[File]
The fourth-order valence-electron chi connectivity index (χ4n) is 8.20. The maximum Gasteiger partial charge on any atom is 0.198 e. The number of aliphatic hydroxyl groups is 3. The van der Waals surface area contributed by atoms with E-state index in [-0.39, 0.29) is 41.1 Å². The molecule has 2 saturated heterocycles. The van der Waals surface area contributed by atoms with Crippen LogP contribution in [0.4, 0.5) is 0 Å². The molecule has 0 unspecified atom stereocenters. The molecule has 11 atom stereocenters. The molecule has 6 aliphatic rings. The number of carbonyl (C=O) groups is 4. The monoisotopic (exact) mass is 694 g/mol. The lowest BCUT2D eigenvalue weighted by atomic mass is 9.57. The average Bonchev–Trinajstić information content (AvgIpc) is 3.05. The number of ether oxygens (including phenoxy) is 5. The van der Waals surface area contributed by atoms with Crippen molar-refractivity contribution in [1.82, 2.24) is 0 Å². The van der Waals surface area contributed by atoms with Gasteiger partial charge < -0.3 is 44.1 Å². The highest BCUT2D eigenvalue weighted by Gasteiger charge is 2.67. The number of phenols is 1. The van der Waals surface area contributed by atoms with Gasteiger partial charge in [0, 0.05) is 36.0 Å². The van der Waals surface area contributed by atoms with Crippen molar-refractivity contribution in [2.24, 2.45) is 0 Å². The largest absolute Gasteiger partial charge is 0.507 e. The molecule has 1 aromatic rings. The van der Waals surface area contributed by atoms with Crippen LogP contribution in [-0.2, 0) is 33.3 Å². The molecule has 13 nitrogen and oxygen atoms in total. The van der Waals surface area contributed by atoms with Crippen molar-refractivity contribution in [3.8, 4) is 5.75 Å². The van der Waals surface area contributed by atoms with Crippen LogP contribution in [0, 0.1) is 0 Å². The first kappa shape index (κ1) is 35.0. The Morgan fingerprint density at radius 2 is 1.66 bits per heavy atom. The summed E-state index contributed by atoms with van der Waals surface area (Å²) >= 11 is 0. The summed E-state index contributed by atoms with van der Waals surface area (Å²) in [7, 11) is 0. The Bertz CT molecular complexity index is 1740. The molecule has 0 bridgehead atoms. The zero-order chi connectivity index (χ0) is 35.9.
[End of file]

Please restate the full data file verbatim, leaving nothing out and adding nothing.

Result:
The fourth-order valence-electron chi connectivity index (χ4n) is 8.20. The maximum Gasteiger partial charge on any atom is 0.198 e. The number of aliphatic hydroxyl groups is 3. The van der Waals surface area contributed by atoms with E-state index in [-0.39, 0.29) is 41.1 Å². The molecule has 2 saturated heterocycles. The van der Waals surface area contributed by atoms with Crippen LogP contribution in [0.4, 0.5) is 0 Å². The molecule has 0 unspecified atom stereocenters. The molecule has 11 atom stereocenters. The molecule has 6 aliphatic rings. The number of carbonyl (C=O) groups is 4. The monoisotopic (exact) mass is 694 g/mol. The lowest BCUT2D eigenvalue weighted by atomic mass is 9.57. The average Bonchev–Trinajstić information content (AvgIpc) is 3.05. The number of ether oxygens (including phenoxy) is 5. The van der Waals surface area contributed by atoms with Crippen molar-refractivity contribution in [1.82, 2.24) is 0 Å². The van der Waals surface area contributed by atoms with Gasteiger partial charge < -0.3 is 44.1 Å². The highest BCUT2D eigenvalue weighted by Gasteiger charge is 2.67. The number of phenols is 1. The van der Waals surface area contributed by atoms with Gasteiger partial charge in [0, 0.05) is 36.0 Å². The van der Waals surface area contributed by atoms with Crippen molar-refractivity contribution in [2.24, 2.45) is 0 Å². The largest absolute Gasteiger partial charge is 0.507 e. The molecule has 1 aromatic rings. The van der Waals surface area contributed by atoms with Crippen LogP contribution in [-0.2, 0) is 33.3 Å². The molecule has 13 nitrogen and oxygen atoms in total. The van der Waals surface area contributed by atoms with Crippen molar-refractivity contribution in [3.8, 4) is 5.75 Å². The van der Waals surface area contributed by atoms with Crippen LogP contribution in [0, 0.1) is 0 Å². The first kappa shape index (κ1) is 35.0. The Morgan fingerprint density at radius 2 is 1.66 bits per heavy atom. The summed E-state index contributed by atoms with van der Waals surface area (Å²) >= 11 is 0. The summed E-state index contributed by atoms with van der Waals surface area (Å²) in [7, 11) is 0. The Bertz CT molecular complexity index is 1740. The molecule has 0 bridgehead atoms. The zero-order chi connectivity index (χ0) is 35.9.